Discos: Nigerians Would Have to Choose between Darkness and Light


Insist electricity service has to be priced appropriately
Chineme Okafor in Abuja

Electricity distributing companies in Nigeria (Discos) has said Nigerians would have to choose between working with them to improve the country’s electricity system for their benefits and going back to darkness which they said had been the situation long before they took over from the government.

They insisted that the decision of a Lagos Federal High Court to outlaw the 2015 electricity tariff used by electricity distribution companies (Discos) to supply power to electricity consumers across the country was not in the interest of the power sector.

The Discos, through their association, the Association of Electricity Distribution Companies (ANED), said at a press briefing in Abuja that even with the 2015 tariff which the court disbanded last week, it was still quite difficult for them to operate and meet the demands of consumers in their networks.

 They also stated that public electricity services in the country would have to be priced appropriately for steady investments and improvements to be recorded, hence its decision to respect the Lagos court judgment; file for a stay of its execution and then appeal against it at a higher court.

The Executive Director for Research and Documentation of ANED, Mr. Sunday Oduntan, alleged at the briefing that the Nigerian Electricity Regulatory Commission (NERC) knew that the 2015 tariff was inadequate to attract investment in the sector because it is not absolutely cost reflective.

He said NERC and the government have for more than two years failed to live up to the agreement it reached with the Discos that a cost reflective tariff would be allowed in the sector to attract investments into it.
Oduntan noted that with the current situation, financial institutions in the country are already cutting back their investments in the sector, a situation he said would impact on the Discos’ network expansion plans.

“Nigerians have an option between light and darkness. If we need darkness, let us continue the way we are going now. Let’s continue to say they should reverse the tariff, let’s continue to steal energy, let’s continue to vandalise gas pipelines, let’s continue not paying our bills.

 “If we continue, darkness looms, if we can change, we can increase the power supply. We can progress gradually from incremental to stable to uninterrupted power supply, but we can’t achieve these without the cooperation of everybody.
“Inappropriate tariff leads to shortfall, shortfall leads to funding gap and funding gap leads to inefficiency because we will not be able to give appropriate service,” said Oduntan.

He further stated that: “Part of the agreement at pre-privatisation was that appropriate tariff will be given. The problem we have had ever since is that two and half years down the line, the government did not fulfill their pledge. It did not keep its side of the agreement and that has affected us.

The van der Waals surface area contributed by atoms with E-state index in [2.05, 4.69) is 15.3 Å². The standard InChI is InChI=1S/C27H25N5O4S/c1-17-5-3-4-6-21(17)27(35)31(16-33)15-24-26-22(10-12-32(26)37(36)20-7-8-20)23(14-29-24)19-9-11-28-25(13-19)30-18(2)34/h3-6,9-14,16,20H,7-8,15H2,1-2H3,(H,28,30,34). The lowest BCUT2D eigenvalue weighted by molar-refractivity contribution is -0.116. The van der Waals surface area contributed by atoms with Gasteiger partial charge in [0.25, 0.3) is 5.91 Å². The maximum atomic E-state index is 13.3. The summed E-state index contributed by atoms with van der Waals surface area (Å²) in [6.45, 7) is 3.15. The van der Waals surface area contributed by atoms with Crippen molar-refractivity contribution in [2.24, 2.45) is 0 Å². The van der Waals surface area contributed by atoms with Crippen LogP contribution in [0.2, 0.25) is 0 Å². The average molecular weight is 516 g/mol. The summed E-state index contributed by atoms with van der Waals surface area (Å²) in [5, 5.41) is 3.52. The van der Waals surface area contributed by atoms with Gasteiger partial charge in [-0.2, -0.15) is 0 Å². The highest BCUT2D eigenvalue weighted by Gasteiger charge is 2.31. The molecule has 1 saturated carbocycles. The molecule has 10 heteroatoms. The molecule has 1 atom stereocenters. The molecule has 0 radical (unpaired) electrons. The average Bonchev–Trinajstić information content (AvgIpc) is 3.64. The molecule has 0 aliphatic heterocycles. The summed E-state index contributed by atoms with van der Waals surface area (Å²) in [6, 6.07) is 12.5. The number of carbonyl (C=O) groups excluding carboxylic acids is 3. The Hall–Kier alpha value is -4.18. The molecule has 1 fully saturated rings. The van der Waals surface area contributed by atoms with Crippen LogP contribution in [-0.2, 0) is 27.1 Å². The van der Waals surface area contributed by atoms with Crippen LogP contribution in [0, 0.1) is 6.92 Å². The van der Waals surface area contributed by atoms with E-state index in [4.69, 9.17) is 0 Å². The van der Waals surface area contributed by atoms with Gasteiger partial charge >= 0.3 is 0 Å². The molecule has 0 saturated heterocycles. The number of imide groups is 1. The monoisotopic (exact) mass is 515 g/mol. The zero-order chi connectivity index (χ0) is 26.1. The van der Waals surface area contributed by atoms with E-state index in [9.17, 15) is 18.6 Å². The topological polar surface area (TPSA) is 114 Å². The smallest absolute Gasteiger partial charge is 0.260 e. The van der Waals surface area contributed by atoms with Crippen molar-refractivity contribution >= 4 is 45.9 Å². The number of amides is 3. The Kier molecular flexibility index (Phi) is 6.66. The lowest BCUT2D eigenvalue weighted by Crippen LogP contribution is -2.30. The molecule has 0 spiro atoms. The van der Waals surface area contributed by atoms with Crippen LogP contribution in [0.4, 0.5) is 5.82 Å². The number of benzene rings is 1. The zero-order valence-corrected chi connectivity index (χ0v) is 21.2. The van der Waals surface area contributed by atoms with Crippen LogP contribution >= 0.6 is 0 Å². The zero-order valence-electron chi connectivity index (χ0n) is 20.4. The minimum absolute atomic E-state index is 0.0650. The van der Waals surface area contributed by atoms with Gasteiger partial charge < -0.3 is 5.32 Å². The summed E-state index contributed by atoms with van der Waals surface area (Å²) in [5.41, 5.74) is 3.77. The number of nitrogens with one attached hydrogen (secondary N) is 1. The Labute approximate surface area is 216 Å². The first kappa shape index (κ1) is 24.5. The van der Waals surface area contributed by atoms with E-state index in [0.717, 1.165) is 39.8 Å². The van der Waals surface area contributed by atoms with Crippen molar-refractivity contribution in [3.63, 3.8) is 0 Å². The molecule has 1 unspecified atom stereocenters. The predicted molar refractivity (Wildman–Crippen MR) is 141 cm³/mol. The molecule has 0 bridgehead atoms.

“On November 1, 2013, we were supposed to have an average of N24 per kilowatt hour across board and all we had was N11 per kilowatt hour. Over that period till now, you are talking of a huge funding gap.

“Today, the funding gap is over N300 billion and somebody needs to pay for that shortfall. What we are saying is that we need to ensure that the product is appropriately priced. The MYTO 2.0, 2.1 and 2.1 amended, NERC was just playing to the gallery.
“They knew they got it wrong when they started and everything they tried to do to get it right did not measure up, the funding gap continued. It was only the one they did on December 22, 2015, that measured up. But we couldn’t understand why they said it should commence on February 1, after they have left office.

“That also left January with another huge gap. We are asking that the product should be appropriately priced and it is the job of NERC to ensure that. We all know how much it cost to produce electricity. So, the shortfall keeps growing in the industry.”
Oduntan said while banks in the country have been unable to fund the financial shortages in the sector, the Discos would welcome a discussion with the government on how to close the shortfall through a long term measure.

“Also, there has been the inability of the banks to finance the deficit over the years; that happens because the business was not bankable. A bank will only finance your business if they know that they can recoup their finance. If your business is being run at a loss, no bank will finance it.

“Therefore, federal government needs to come up with a mechanism to deal with the shortfall which can now be financed long term because the revenue shortfall has adversely impacted the ability of the Discos to make capital investment in the system like metering; network expansion; equipment rehabilitation and other critical works,” he stated.